Flashcards in Lecture 28 - HIV vaccine? Deck (56):
How many people are currently infected with HIV?
How many people have died due to HIV?
Compare this to other things
Many more than world wars combined, Black death, Influenza outbreaks
How many people have been cured from HIV?
Berlin patient: seems to have largely cleared the virus
Atlanta baby: also seems to have cleared the virus
Describe the structure of HIV
- cone shaped
- envelope spikes
What is notable about enveloped viruses?
Labile in the environment
Describe the genome of HIV
Two copies of RNA genome
Covered by nucleocapsid
What is the CA capsid?
This is what makes up the icosahedral capsid of HIV
What proteins does HIV make?
1. gag: structural proteins
2. pol: enzymes (reverse transcriptase etc)
3. env: glycoproteins
Describe how HIV replicates
1. Surface glycoproteins
4. Reverse transcription
5. Insertion into host genome
6. Transcription and translation
Which cells does HIV infect?
Why these cells in particular?
CD4+ T cells
Virus surface proteins bind to CD4 protein
What is important about RT?
Very error prone
One mistake everytime the genome is reverse transcribed
What does 'Integrated provirus' mean?
It's genome is inserted into the host genome
What are the phases of HIV infection?
• Clinical latency
• Symptomatic disease
Describe primary infection
• Shortly after infection, lasts a few weeks
• High numbers of circulating virus
• Rapid loss of CD4+ in blood and lymph nodes
What happens during clinical latency?
• Virus continues to replicate
• Immune system keeps levels quite low
• Ongoing decline in CD4+ T cells
What happens after a number of years of clinical latency?
• Very few CD4+ left
• Immune system no longer able to control opportunistic infections
What are the yellow nodules seen in the gut?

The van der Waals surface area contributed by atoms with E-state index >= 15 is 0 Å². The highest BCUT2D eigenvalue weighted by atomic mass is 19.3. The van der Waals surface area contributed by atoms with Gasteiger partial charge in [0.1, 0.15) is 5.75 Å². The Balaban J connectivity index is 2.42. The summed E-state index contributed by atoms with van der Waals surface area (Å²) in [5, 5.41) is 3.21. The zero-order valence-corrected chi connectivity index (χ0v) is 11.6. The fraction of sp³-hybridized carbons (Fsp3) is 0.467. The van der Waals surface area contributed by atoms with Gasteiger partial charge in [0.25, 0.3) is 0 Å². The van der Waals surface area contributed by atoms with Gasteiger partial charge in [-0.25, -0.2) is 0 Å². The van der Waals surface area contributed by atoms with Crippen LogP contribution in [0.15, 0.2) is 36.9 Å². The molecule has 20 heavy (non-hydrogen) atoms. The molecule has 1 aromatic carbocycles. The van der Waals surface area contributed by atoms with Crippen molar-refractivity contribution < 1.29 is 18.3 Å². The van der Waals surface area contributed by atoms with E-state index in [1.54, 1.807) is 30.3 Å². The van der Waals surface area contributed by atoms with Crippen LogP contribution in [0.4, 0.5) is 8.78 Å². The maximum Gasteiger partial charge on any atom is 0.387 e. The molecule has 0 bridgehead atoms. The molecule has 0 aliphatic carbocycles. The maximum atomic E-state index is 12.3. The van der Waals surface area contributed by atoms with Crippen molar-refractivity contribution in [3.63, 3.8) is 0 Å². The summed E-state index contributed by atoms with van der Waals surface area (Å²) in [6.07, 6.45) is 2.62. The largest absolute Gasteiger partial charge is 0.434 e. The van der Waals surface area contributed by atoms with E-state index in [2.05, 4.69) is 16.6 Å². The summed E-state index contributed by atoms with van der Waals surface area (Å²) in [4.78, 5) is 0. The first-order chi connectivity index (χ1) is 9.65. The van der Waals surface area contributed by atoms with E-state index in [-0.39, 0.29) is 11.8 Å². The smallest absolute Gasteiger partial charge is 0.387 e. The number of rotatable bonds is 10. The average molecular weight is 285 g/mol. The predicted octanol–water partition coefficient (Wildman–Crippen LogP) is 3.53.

Healthy Peyer's patches with lymphocytes
What happens to the GALT in HIV+ patients?
• 60% of T cells in GALT are lost within days
• Loss of tight junctions
• Decreased cytokine production
→ increased infection from the GIT
Describe the immune response to HIV in general
Initial: After primary infection, the immune response can contain the virus to a certain extent
An equilibrium is reached
Later: HIV escapes immune system
• Immune system depletion
What allows HIV to eventually avoid the immune response?
The rapid mutation due to RT
• antibodies can't recognise new clones
• CD8+ doesn't recognise either
Describe what happens once the HIV escapes the immune system
Loss of T cells
No help for
• B cells
Describe macrophage activity during HIV infection
• removal of pathogens
What sort of infections occur later on?
• Fungal infections
When do people start to feel sick with HIV infection?
After years of infection
What factors affect outcome of infection?
What are the targets of HIV antivirals?
• reverse transcriptase enzyme inhibitors
• protease inhibitors
• integrase inhibitors
• entry inhibitors
What sort of things kills HIV+ people nowadays?
Diseases as a result of chronic immune activation
• Liver disease
• Non-AIDS Cancers
• Heart disease
What is HAART?
Highly active anti-retroviral therapy
Many antivirals given
Less chance of resistance
Describe the efficacy of HAART